Also, contrary to the images you posted, both my XP-56 and 102 do NOT have finished baffleboards. They are black particle board, unfinished, with some chalk writing on them. They did not have the wood-grain veneer that is pictured. The model 102 speakers had the fancy plastic lattice work shown as optional in your brochures, though. Just plastic, glued directly to the grill cloth. Could hardly be more cheesy.It's possible that the finished baffleboard was only used on the '71 models. The XP-56 continued through '73 so it's possible yours is a later model. The 102 debuted in '73 so that is certainly a later model. Is there any indication of a production date on the drivers?

Do these illustrations look like CTS drivers to you?

From the Fisher's Technical Analysis . . . brochure - copyright 1970:
(Courtesy the Smithsonian Museum of American History)

http://i205.photobucket.com/albums/bb275/irwinbay/1971SpeakerDetails.jpg

http://i205.photobucket.com/albums/bb275/irwinbay/Fisher%20XP%20Series%20Speakers/1971Mid-RangeCrossover.jpg

Wigwam Jones
11-08-2012, 02:43 PM
It's possible that the finished baffleboard was only used on the '71 models. The XP-56 continued through '73 so it's possible yours is a later model. The 102 debuted in '73 so that is certainly a later model. Is there any indication of a production date on the drivers?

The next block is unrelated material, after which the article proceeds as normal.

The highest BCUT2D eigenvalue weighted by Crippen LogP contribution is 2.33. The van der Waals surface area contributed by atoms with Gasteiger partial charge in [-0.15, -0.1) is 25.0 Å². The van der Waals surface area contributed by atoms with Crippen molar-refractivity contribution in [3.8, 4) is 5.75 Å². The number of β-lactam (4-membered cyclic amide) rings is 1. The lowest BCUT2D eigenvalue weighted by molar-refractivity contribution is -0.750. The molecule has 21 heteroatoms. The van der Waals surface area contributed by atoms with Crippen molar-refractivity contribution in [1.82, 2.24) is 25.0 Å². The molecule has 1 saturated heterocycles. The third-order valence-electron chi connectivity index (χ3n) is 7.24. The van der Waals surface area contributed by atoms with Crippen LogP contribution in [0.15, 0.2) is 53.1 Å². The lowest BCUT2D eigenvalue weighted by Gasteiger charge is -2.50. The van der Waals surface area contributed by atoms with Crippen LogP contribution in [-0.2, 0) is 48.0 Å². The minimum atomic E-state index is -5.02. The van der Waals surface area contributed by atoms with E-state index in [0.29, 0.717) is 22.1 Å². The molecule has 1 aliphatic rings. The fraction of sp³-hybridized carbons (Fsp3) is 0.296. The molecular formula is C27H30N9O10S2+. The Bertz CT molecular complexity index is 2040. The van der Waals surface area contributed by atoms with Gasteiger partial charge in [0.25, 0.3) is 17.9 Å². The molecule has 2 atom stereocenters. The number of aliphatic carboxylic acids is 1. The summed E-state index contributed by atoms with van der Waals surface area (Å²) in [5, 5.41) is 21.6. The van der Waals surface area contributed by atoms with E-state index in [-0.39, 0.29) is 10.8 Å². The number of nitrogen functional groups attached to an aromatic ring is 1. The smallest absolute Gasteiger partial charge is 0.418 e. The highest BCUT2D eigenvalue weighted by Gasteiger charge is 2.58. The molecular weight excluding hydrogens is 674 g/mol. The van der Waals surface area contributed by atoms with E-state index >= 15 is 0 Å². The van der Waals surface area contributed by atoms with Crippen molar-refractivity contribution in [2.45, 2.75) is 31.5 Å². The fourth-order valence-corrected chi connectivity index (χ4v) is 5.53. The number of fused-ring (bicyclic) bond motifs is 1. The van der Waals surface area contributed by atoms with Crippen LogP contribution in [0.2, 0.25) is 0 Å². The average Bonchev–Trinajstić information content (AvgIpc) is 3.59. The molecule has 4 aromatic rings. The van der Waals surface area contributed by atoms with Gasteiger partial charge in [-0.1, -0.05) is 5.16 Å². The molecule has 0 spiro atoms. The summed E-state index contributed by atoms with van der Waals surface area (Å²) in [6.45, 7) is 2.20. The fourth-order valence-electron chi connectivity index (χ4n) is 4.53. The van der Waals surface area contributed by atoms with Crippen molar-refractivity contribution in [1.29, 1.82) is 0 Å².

XP-56: code 137 7050
102: code 137 7203

I believe that means the 50th week of 1970, and the 3rd week of 1972, respectively.


Do these illustrations look like CTS drivers to you?


I would say not, with the possible exception of the midrange, which looks vaguely like the 8 inch woofers I have in terms of magnet shape. The woofer frames in your illustration shows the exact same design as I see in some old Fisher 12 inch console speakers I have, as well as in my 12 inch woofers in my XP-7's, as I recall (could be wrong).

Normo
11-08-2012, 03:35 PM
What a great thread. I have had a pair of XP-9c's that I rescued from the landfill some years ago. The high end was very muffled and I never replaced the caps or attenuators. I think I should give them a relook. Thanks for all the great information. Much of this I could never find on line. Norm

TheRed1
11-08-2012, 04:29 PM
Do you know which XP-9C you have, the 1970 3-way or the later 4-way with the super tweeter?

Normo
11-08-2012, 05:58 PM
How can I tell the difference? I read the descriptions and I am not sure. Norm

sipuser
11-08-2012, 06:28 PM
Man I'm jonesing for some XP-16 and XP-18!

Wonder which one sounds better XP-16 with two 12's or the XP-18 with that big arse 18" incher :)